we are so, so, broken.

it feels, to me, like we've reached this certain breaking point.  a place that i'm not sure we can move back from.  people killing each other in the streets out of anger.  everyone is at each other's throats, and it's all become terribly un-civil.  black and white. men and women. muslims and christians. gun rights and gun control. there is no intelligent, respectful debate.

it all became too much for me yesterday. as a news alert popped up on my phone and i read about the horrors of the shooting in dallas, the tears started flowing.  i rolled over and clutched onto my husband, sobbing into his shirt, until all my tears were gone.  i cried for them all.  for the babies sitting in the backs of cars, watching their fathers get shot.  for the boys crying for their daddies on national TV.  for the families of police officers who now have to be more terrified than they normally are as they send their loved ones off into the line of duty.  for all of us, who are heartbroken and disgusted by what is happening here.

and as a mother, as my instinct is to do in times like this, i went in to see my babies, sleeping soundly in their rooms.  i tucked my big boy under the covers and started at him.  smoothed his hair.  kissed his cheeks.  watched his breathing slow and steady, watched him roll over and look for his blankie.  as i closed his door, i felt thankful that he's two and i don't have to explain all this to him right now.  in my baby's room, he's still easy to lift out of his crib and rock.  as i held him close and rocked him, i thought of how much lighter his skin is than his brother's.  he's a pale, white, baby.  he's inherited his father's skin color, german and dutch.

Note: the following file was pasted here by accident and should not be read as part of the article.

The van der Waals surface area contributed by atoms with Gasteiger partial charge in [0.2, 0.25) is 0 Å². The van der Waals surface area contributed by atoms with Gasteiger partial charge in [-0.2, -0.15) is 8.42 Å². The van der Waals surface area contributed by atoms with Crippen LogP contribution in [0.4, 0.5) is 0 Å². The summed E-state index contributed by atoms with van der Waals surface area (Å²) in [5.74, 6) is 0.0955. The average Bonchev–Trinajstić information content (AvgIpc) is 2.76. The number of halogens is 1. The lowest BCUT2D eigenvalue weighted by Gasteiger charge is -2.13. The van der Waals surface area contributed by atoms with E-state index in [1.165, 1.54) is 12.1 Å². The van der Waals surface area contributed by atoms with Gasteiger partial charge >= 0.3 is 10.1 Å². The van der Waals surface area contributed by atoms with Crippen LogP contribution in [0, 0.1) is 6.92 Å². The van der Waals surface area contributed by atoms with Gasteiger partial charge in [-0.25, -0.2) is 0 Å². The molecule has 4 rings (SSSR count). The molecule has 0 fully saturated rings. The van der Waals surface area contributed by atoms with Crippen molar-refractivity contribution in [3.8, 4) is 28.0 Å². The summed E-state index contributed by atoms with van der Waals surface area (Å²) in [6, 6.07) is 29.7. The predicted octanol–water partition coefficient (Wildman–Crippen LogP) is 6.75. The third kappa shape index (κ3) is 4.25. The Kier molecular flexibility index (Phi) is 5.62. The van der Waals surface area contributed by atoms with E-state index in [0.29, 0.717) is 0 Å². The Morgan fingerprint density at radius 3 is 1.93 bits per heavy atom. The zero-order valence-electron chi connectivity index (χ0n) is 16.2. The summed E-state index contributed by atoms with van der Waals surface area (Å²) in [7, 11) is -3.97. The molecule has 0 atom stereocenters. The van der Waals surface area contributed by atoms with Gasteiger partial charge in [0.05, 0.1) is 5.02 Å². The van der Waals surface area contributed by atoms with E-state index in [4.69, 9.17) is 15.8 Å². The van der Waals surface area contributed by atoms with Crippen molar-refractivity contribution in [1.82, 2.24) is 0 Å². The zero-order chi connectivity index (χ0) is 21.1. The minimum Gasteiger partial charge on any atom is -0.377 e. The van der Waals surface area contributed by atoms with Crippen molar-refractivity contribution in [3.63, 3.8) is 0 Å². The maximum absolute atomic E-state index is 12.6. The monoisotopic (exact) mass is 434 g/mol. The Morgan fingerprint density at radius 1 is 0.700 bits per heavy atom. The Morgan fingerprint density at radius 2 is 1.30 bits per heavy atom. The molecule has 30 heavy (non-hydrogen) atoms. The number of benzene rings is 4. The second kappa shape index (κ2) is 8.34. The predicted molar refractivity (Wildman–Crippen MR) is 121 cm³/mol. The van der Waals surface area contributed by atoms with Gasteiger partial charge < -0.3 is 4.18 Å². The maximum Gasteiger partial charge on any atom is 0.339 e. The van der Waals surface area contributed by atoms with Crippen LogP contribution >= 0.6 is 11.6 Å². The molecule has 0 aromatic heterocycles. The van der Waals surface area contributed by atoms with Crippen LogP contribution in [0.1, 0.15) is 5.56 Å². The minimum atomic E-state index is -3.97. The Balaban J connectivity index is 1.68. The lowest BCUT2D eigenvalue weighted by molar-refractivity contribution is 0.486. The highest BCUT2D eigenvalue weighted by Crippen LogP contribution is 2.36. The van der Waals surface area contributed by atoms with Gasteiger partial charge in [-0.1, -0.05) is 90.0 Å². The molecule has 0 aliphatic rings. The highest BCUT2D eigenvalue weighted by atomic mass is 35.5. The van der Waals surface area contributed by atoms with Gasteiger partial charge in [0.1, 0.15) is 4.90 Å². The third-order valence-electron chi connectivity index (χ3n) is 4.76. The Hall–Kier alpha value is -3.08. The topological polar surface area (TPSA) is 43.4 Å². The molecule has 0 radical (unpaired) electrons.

my boys are white. i have given the world two more white boys of privilege. it is one of my greatest fears as a mother that they will use that privilege against others -- people of color, women.  they will never know life without their whiteness.  and there is a certain level of guilt i feel because of that.  it i sounds silly, but it's true.  i want to make sure they know that their whiteness isn't a privilege, it's a burden. it comes with responsibility.  as white men, it will be their responsibility to help lift others up, help their voices be heard.  to value each life equally.  they're so little right now and i haven't figured out how to start teaching them this, but i feel that talking about it is a good place to begin.

you can cry against police brutality without hating all police.  you can be wary of criminals of any color without criminalizing all people of color.  you can be fearful of extremists without hating all muslims.  evil does not know one profession, one color, one religion.

i'll end this with the words that always come to me at times like these:

one love
one blood
one life
you got to do what you should